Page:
Saint Lucia feels like a world away.
But on February 12 this year, it was the epicentre of a landmark cricketing moment.
England was in a commanding position, batting to extend its lead against the West Indies.
Then, the West Indies came under fire from fast bowler Shannon Gabriel when he allegedly uttered a homophobic remark.
It failed to register with camera microphones.
English captain Joe Root, hearing the alleged slur, responded with this quip: “Don’t use it as an insult. There’s nothing wrong with being gay.”
Simple, effective, stopping the venom at the source. Former English captain Nasser Hussain said Root’s legacy would be defined by his scathing reaction.
Open and closeted cricketers worldwide, longing for a role model of their own, felt genuinely welcomed by one of the world’s best.
Now, fast forward to this week.
Former international representative James Faulkner posted an image to Instagram on Monday night, featuring his mother and ‘boyfriend’ out to dinner, celebrating their supposed five-year anniversary.
Fellow cricketers – some still playing internationally – rushed to voice their unequivocal support for their colleague’s openness.
“Great courage,” wrote all-rounder Glenn Maxwell.
“Good on ya mate,” chimed in former pace bowler Brett Lee.
Prima facie, Faulkner, as the source in this story, had just implied his relationship with another man. This would have made the Tasmanian the first professional male cricketer in the country to come out publicly.
However, Faulkner issued a statement the following day, saying his words were grossly ‘misrepresented’ and was only indicating affection for his friend (a later amendment on his post reflected their ‘best mate’ status).
Almost immediately, the social media blame game over who perpetrated the debacle began.
Journalists were roundly accused of overzealous reporting; fans criticised for extrapolating his sexuality from a ‘tongue-in-cheek’ post.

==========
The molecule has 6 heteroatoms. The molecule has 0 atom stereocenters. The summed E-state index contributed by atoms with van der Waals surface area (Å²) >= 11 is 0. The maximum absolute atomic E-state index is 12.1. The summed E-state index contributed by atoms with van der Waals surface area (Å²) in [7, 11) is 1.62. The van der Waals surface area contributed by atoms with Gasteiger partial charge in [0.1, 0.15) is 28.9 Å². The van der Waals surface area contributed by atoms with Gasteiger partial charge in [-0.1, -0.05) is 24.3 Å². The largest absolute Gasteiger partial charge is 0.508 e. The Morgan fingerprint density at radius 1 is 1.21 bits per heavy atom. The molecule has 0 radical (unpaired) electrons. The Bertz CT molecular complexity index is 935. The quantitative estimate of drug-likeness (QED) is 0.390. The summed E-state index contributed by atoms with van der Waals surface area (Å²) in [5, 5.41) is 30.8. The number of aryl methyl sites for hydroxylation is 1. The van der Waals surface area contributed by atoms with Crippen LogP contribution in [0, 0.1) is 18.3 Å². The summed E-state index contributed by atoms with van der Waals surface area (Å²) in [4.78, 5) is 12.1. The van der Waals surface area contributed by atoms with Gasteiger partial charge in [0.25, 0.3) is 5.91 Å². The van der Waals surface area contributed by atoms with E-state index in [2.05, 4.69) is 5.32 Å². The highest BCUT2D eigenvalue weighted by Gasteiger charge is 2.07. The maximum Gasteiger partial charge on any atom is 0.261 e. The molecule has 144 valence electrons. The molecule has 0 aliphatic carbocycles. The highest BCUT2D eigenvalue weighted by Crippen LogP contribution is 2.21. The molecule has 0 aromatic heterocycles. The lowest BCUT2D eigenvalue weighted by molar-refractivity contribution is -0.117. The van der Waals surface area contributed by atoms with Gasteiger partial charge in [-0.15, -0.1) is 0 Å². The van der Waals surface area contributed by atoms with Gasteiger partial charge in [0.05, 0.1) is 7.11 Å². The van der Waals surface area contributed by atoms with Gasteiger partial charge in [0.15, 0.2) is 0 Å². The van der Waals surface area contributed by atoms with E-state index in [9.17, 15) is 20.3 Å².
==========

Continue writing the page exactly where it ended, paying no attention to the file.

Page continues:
The James Faulkner story is as hilarious as it is unbelievable. A brilliant play-by-play on how our interpersonal communication as well as journalistic standards have gone down the tube
Far too much focus on social media both in every day life and in the media
Case. In. Point.
— Ned Balme (@NedBalmeLives) April 30, 2019
I’m my own here, but I don’t know if you can blame everyone for taking what James Faulkner posted at face value.What he posted seemed unambiguous. The hashtag reinforced it. Given we live in an accepting and loving society, why would anyone assume it was a ‘joke’? #jamesfaulkner
— Jonathon Gul (@JonoGul) April 30, 2019
But whether intentionally malicious or simply clumsy – in Faulkner’s case, it errs towards the latter – a high-profile public figure joking about their sexuality could have disastrous consequences for questioning youth.
Young LGBTI people are five times more likely to suicide.
What would young male athletes, still wrestling with a sexuality that doesn’t fit the entrenched heteronormativity of men’s sport, think of seeing a celebrated big-name cricketer backtrack like this?
“It’s no wonder that we have so few out-and-proud men in the macho world of sport when being gay is still seen as something to be ridiculed,” LGBTI advocate and openly gay footballer Jason Ball told news.com.au.
For those confused why the story ballooned rapidly and is seen as a groundbreaking moment, it’s as simple as this: There are still few publicly open LGBT+ athletes in professional men’s sport.
Presently, there are no openly gay male athletes in any of Australia’s major sporting codes, with former rugby league player Ian Roberts’ pioneering role as the first openly gay professional yet to be replicated.
Conversely, female sports champions are stratospheres ahead, having witnessed the adversity tackled by legends through time.
Some of our most well-known female athletes are comfortably open to walk with their partners down red carpets on their night of nights, or unashamedly display their love on social media.
So instead of combativeness on all sides, it would be better to question and rectify the systemic issues that hinder gay male athletes from fully expressing themselves publicly.
A recent report by Proud2Play found over half of survey respondents witnessed homophobia on the field, and pointed to lack of dialogue around LGBT+ policies and inclusion for low levels of awareness.
And, of course, the issue of online trolling remains pervasive and an ongoing issue our major sporting bodies are still trying to solve.
The presence of an openly gay male role model, who has told their story on their own terms, would encourage burgeoning athletes to continue pursuing their goals knowing others have come before them.
The silver lining to Faulkner’s post is it revealed Australia’s sportsmen would be undoubtedly welcoming of an openly gay player within their ranks.
It’s time for Australian sports organisations to take added measures to ensure the same.
- Lifeline 13 11 14, beyondblue 1300 224 636